The truth is, I don't think the Front Office is sticking around under new ownership no matter what. It's an Old Guard type of Front Office and probably needs new blood even if they hit a home run with Robinson, Drummond or Barnes for that matter. It's just time for this front office to move on. The only reason Geoff Petrie is still running the Kings because the Maloofs are craptastic pieces of elephant shit on the stinkiest day recorded in Earth's history.
The other truth is I think there is a bigger interest in getting a ready now player in the draft: Petrie and that Front Office's legacy is on the line quite a bit. From an ego standpoint, they really want to turn it around. This idea of expecting that they will keep their jobs with a new ownership group is rather silly, and I suspect no-one knows that better than the Kings front office group themselves. (Jerry Reynolds will still be with the team, just as an analyst.) Therefore, the need for an immediate contributor is greater than a longer term guy like Drummond.
Which is why I expect the Kings to take either Thomas Robinson or Harrison Barnes of whichever is available at #5. I do not expect that either Bradley Beal or Michael Kidd-Gilchrist will be among the remaining players to choose from at #5.
Tyreke Evans working with Geoff Petrie means what exactly.....
It means Tyreke Evans is working with Geoff Petrie. That's what it means. On what? Who knows, and, frankly, who cares? It's probably on the obvious stuff: Shooting. Geoff Petrie was arguably the best shooter of his generation in the NBA, and that's what it is. Great shooters can't teach other shooters, but they can tell younger players what they think makes up a great shooter.
Besides, having Petrie and Evans talk to each other given each other's background (both are from the same part of Westchester County in the greater Philadelphia area) might help Evans develop. There is no question that if the Kings want to ever sniff the playoffs, let alone a championship, Tyreke Evans will have to be remarkably better than his rookie season let alone the previous two seasons Evans just experienced.
Again, having a relationship between a player and the franchise is not a bad thing. Especially when a critical summer for that player is being had as I type this very sentence.
DeMarcus Cousins playing on the select team means....
Good things to start. There is all the hyperbolic nonsense about Cousins following in the path of other select team members, and that part is all fine good and dandy. I don't need to repeat that here.
What is more important, from my vantage, is that Cousins gets feedback on his utter inability to actually pay attention to what he is doing on the court. Somebody, Keith Smart or a team USA coach makes no difference to me, needs to smack that boy everytime he does something stupid on the court. Since that is usually every other 20 seconds or so for large stretches of games, that's rather problematic. While I'm not serious about the Leroy Jethro Gibbs treatment of Big Cuz, I am serious that perhaps hearing that his inability to help his team (the select team or the Kings is kind of the same thing at this juncture) on the defensive end or taking a lot of bad shots (Cuz's speciality) is not going to help the select team win games. Cousins needs to hear that, and he needs it from other people besides the Kings organization.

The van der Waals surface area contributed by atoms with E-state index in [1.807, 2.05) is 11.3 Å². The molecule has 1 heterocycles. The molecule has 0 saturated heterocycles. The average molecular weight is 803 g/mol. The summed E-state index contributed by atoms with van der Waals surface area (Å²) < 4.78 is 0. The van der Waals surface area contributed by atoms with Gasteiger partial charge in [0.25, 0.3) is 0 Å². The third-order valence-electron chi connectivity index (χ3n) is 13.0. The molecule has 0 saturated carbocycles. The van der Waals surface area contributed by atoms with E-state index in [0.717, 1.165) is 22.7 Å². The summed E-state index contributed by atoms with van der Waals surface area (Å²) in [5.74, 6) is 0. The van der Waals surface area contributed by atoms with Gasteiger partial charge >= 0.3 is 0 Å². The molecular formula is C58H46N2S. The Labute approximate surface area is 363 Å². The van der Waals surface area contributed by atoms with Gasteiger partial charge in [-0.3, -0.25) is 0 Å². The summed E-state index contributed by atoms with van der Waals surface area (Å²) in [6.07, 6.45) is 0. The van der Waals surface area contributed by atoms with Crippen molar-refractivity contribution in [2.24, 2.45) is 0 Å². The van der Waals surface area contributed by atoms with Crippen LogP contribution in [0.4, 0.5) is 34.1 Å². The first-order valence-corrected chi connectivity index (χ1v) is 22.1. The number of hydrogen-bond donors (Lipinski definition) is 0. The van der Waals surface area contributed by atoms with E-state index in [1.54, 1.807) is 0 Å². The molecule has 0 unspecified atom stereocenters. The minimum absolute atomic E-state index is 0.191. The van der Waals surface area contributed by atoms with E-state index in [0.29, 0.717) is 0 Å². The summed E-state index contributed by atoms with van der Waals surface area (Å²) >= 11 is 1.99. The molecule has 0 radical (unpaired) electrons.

Is there anything else......
Not really but just a piece of advice. I like rumors and find them amusing. But I do not find them either enlightening or full of information and I suggest you do not either. Most of it is either rhetoric designed to confuse the outside world (unlikely this time of year; that's more trade deadline time) or, and this is a far greater likelihood, given the amount of attention the NBA draft gets this time of year, along with the discussion, one way to continue that is to feed media people almost certainly 100% bogus nonsense. It's part of the game if you are in the NBA and/or team front office. You as the fan can either take it at face value, or you can ignore it. Some rumors make sense no doubt, and I that's why I listen to as many as I can. Some I think make sense; most I think are as stupid as the megabytes needed to support the words in which they exist in cyberspace.
In short, you won't know who the Kings will select because the Bobcats, Wizards and Cavaliers won't know who they take until they are on the clock and must make a decision. You'll know when they know, and you'll know shortly after when they figure it out on draft day. Worrying yourself to death over the Kings will take when it likely will be either Harrison Barnes or Thomas Robinson is mostly a waste of time. You could wake up on June 28th after being frozen in a cryogenic chamber for the last 12 days and be a whole lot better off than having to listen to the rumors over the next 12 days.
Good day then.